After the flower has been weighed and packaged or repackaged, it’s time to ring up and pay for all purchases. This is another one of those points where many different dispensaries are doing things many different ways. Some have listed prices which include all taxes, some charge one set of taxes, & still others have two or more tax rows on the receipt. I always calculate an extra twenty percent to what I think I’m going to end up owing and throw any change I may get back into my stash jar. Hopefully sometime soon there will be some kind of consensus on how to do the tax thing so there isn’t so much guess work needed on the patient’s part.
Finally, before leaving out from the dispensary, account for all purchases, make sure I.D. and Medical Marijuana Card have been returned, and there is a receipt for all purchases. Now all that’s left to be done is securing the purchases for transport to their destination for use. If for any reason there are any problems with any purchase, bringing to the attention of the dispensary as soon as possible. They are usually more than willing to resolve any issue in the most timely and effective means possible.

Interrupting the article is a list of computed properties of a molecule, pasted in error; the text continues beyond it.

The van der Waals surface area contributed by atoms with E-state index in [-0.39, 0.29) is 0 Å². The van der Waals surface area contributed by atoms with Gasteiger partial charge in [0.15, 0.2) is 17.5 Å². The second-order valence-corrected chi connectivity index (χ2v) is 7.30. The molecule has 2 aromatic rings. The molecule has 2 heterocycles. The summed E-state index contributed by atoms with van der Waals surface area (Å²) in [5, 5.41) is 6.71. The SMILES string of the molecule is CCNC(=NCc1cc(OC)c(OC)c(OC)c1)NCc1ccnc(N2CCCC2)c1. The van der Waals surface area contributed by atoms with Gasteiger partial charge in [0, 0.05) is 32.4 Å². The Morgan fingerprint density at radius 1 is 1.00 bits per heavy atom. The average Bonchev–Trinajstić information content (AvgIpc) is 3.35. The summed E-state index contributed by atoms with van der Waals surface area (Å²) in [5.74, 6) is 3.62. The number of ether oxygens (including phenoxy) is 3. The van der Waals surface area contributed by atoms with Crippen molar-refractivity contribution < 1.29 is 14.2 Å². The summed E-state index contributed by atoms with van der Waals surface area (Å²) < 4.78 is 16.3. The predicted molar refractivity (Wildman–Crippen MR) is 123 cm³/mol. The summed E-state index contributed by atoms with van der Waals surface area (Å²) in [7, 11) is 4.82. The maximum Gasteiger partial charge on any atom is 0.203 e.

I’ve found, overwhelmingly in my personal experience, dispensaries are doing whatever they can to make patients feel confident and satisfied with their purchases. It’s how most of them plan to make their living from here on out, so they honestly are trying to do their best to make themselves into what their patients need. They, like everything else in the industry, need to be given a chance to mature before passing final judgements.
That’s going to be where I end this article on Best Practices- Dispensary Shopping. I hope you found it informative and helpful. I’ll be back next week with something new. Until then, keep it Okie Tokie my friends.